Mushrooms are a special food. They are unlike anything else we eat, and even within the fungi family, we can find mushrooms that are vastly different from one another with unique flavors, diverse textures, and wild colors. It only takes a short while in the realm of foraging to discover that there are hundreds upon hundreds of mushrooms, many of which are edible and more than a dozen of which are choice.
That said, there are much fewer, really, that we can cultivate. Mushrooms don’t grow like other crops because, technically, they are fungi, not plants. Many species can’t be cultivated at all because they occur through symbiotic relationships with living trees, which is something we can’t exactly replicate. The mushrooms that we can reliably grow are those which feed off of dead, decaying matter, such as logs or wood shavings.
Mushrooms are worth growing. They are a great way to make productive space out of shaded areas. They are really nutritious with gobs of B vitamins and a decent amount of protein. All that, and they also taste so good! Why wouldn’t we want to grow them?
Amongst the log-cultured mushrooms, shitake is probably a favorite. It’s a choice edible. Shitake is also highly regarded as an anti-cancerous mushroom. The reason, however, that it is a popular one to cultivate is that shitake can be “shocked” into fruiting. Whereas most mushrooms require patience and regular monitoring to get a harvest, shitake will behave a little more predictably.
Oyster mushrooms are a good foraging mushroom, especially because they are available in the winter when other mushrooms aren’t around. They can also be grown, both on logs and using other media, such as sawdust or coffee grounds. Oysters get their name based on how they look rather than how they taste, though they do have a slightly fishy smell about them and are often used in lieu of oysters. They are delicious and delicate.
Chicken of the Woods
Not nearly as common as oyster or shitake mushrooms, for those who do know of them, chicken of the woods are amongst the most desirable mushrooms available. As their name suggests, they have eerily accurate chicken-like qualities in both texture and taste. They are a good forage mushroom, found on both living and dead wood, or they can be cultivated right in the backyard.
Another mushroom with a super cool name, lion’s mane, is widely recognized for its medicinal qualities, especially with regards to brain function. It’s being seriously researched to protect against Alzheimer’s, as well as improve conditions for those with brain impairments. It’s also really tasty, often compared to lobster, and comes in abundance when it comes. Lion’s mane is considered a little more difficult to cultivate than other available mushrooms. However, many feel that the reward is worth the effort.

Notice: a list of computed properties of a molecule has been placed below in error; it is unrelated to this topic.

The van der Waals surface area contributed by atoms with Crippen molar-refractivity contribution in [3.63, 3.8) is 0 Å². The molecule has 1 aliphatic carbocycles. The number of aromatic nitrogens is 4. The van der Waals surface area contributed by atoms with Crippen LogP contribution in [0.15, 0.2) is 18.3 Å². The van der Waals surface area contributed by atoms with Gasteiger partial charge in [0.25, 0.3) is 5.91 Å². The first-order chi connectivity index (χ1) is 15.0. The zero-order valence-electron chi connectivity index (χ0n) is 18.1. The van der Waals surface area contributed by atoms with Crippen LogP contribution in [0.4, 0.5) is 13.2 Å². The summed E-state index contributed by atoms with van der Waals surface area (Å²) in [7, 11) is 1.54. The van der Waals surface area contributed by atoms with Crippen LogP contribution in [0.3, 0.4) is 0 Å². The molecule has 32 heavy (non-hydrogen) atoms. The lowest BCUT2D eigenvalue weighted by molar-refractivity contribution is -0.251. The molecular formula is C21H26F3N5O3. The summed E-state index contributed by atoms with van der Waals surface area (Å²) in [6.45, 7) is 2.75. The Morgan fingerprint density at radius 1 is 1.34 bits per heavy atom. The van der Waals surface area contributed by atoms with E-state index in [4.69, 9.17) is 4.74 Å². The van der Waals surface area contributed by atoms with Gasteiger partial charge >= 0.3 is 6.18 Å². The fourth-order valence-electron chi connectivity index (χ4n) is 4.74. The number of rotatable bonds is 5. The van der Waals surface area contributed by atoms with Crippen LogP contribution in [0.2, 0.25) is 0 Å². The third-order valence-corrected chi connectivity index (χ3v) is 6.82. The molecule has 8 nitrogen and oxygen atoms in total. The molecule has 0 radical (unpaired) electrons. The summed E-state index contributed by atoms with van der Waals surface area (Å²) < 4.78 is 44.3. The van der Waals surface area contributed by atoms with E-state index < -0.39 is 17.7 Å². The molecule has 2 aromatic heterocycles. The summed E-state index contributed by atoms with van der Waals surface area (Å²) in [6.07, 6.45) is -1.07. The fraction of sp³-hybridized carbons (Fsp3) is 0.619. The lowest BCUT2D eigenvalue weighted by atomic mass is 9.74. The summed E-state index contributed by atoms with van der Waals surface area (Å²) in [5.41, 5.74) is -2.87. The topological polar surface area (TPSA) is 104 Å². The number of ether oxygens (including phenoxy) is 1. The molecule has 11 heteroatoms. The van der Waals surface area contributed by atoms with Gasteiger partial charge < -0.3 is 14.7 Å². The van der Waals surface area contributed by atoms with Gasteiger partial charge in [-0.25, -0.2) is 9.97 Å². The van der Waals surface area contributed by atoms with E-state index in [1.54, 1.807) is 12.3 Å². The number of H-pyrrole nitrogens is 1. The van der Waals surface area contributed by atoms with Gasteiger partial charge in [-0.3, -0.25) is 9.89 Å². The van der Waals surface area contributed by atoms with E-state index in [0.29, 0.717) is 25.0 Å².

Named due to the color of their young caps, wine cap mushrooms are amongst the easiest to cultivate, and once they get going, they’ll provide a bounty. Rather than logs, wine caps are much more into wood chips. Left to their own devices, i.e. not harvested before the caps open, wine caps are capable of spreading their spores far and wide, taking over a yard. What a tragedy – fresh mushrooms everywhere!
While these two mushrooms are familiar to most supermarket shoppers, many may not have realized they are one and the same. Portobellos are just much more mature crimini. Unfortunately for home growers, these are a bit more challenging than other cultivated mushrooms. They like to grow on composted material as secondary decomposers rather than on wood, like other mushrooms on this list. This means cultivators have to do a lot of pasteurizing and temperature control.
White Button Mushrooms
Then, we have the most common of all edible mushrooms: the white button mushroom. White button mushrooms are secondary composers and work on compost with specific temperature conditions factoring into success. In fact, they are just a younger version of the same mushroom as crimini and portobello: Agaricus bisporus. Fortunately, for the most part, those conditions are typical for houses, which is why some people like to buy kits and grow them under the bed or in the basement.
For those who love mushrooms and are getting into producing some of their own food, it’s definitely a fun, educational, and rewarding adventure to cultivate some mushrooms at home. Even more exciting, it’s the more exotic and expensive ones that are easier to produce as a home-grower.
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